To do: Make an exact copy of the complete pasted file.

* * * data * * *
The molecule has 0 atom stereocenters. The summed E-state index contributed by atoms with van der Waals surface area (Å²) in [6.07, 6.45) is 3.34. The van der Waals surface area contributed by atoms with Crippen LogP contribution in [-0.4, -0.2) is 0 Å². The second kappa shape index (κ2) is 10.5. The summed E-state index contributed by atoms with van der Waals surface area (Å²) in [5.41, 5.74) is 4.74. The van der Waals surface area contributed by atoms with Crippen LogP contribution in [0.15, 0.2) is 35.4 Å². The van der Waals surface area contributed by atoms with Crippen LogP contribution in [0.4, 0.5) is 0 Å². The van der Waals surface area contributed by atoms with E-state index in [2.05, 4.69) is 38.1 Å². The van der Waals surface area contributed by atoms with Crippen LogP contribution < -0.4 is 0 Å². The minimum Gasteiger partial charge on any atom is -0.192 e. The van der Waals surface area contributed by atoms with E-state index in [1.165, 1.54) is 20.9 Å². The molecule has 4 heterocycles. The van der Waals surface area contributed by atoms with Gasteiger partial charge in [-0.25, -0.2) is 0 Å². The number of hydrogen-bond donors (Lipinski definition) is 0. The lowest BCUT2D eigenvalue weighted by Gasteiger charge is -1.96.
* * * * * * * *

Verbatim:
The molecule has 0 atom stereocenters. The summed E-state index contributed by atoms with van der Waals surface area (Å²) in [6.07, 6.45) is 3.34. The van der Waals surface area contributed by atoms with Crippen LogP contribution in [-0.4, -0.2) is 0 Å². The second kappa shape index (κ2) is 10.5. The summed E-state index contributed by atoms with van der Waals surface area (Å²) in [5.41, 5.74) is 4.74. The van der Waals surface area contributed by atoms with Crippen LogP contribution in [0.15, 0.2) is 35.4 Å². The van der Waals surface area contributed by atoms with Crippen LogP contribution in [0.4, 0.5) is 0 Å². The van der Waals surface area contributed by atoms with E-state index in [2.05, 4.69) is 38.1 Å². The van der Waals surface area contributed by atoms with Crippen LogP contribution < -0.4 is 0 Å². The minimum Gasteiger partial charge on any atom is -0.192 e. The van der Waals surface area contributed by atoms with E-state index in [1.165, 1.54) is 20.9 Å². The molecule has 4 heterocycles. The van der Waals surface area contributed by atoms with Gasteiger partial charge in [-0.25, -0.2) is 0 Å². The number of hydrogen-bond donors (Lipinski definition) is 0. The lowest BCUT2D eigenvalue weighted by Gasteiger charge is -1.96.